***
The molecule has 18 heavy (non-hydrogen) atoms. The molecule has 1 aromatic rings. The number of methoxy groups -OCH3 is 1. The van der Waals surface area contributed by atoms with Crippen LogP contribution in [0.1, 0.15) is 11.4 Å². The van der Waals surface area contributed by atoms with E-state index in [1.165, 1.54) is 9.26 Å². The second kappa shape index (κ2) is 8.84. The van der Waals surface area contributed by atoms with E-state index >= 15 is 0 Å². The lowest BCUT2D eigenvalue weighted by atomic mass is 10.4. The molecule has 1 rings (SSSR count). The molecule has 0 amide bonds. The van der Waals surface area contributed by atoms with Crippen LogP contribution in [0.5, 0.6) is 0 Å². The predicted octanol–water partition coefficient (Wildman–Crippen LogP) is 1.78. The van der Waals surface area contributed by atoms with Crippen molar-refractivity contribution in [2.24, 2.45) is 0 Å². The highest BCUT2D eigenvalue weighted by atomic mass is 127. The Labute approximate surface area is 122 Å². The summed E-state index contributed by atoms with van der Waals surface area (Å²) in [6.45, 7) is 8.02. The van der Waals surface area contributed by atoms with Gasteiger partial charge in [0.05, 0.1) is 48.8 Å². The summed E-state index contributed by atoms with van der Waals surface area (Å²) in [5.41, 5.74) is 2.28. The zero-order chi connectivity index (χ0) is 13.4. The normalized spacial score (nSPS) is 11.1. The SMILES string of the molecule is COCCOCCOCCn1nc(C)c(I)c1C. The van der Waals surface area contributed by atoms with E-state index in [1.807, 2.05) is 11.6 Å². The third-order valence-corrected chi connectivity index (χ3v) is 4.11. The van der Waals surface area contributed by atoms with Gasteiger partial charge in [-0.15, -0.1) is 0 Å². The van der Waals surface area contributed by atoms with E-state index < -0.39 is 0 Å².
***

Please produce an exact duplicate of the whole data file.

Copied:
The molecule has 18 heavy (non-hydrogen) atoms. The molecule has 1 aromatic rings. The number of methoxy groups -OCH3 is 1. The van der Waals surface area contributed by atoms with Crippen LogP contribution in [0.1, 0.15) is 11.4 Å². The van der Waals surface area contributed by atoms with E-state index in [1.165, 1.54) is 9.26 Å². The second kappa shape index (κ2) is 8.84. The van der Waals surface area contributed by atoms with E-state index >= 15 is 0 Å². The lowest BCUT2D eigenvalue weighted by atomic mass is 10.4. The molecule has 1 rings (SSSR count). The molecule has 0 amide bonds. The van der Waals surface area contributed by atoms with Crippen LogP contribution in [0.5, 0.6) is 0 Å². The predicted octanol–water partition coefficient (Wildman–Crippen LogP) is 1.78. The van der Waals surface area contributed by atoms with Crippen molar-refractivity contribution in [2.24, 2.45) is 0 Å². The highest BCUT2D eigenvalue weighted by atomic mass is 127. The Labute approximate surface area is 122 Å². The summed E-state index contributed by atoms with van der Waals surface area (Å²) in [6.45, 7) is 8.02. The van der Waals surface area contributed by atoms with Gasteiger partial charge in [0.05, 0.1) is 48.8 Å². The summed E-state index contributed by atoms with van der Waals surface area (Å²) in [5.41, 5.74) is 2.28. The zero-order chi connectivity index (χ0) is 13.4. The normalized spacial score (nSPS) is 11.1. The SMILES string of the molecule is COCCOCCOCCn1nc(C)c(I)c1C. The van der Waals surface area contributed by atoms with E-state index in [1.807, 2.05) is 11.6 Å². The third-order valence-corrected chi connectivity index (χ3v) is 4.11. The van der Waals surface area contributed by atoms with Gasteiger partial charge in [-0.15, -0.1) is 0 Å². The van der Waals surface area contributed by atoms with E-state index < -0.39 is 0 Å².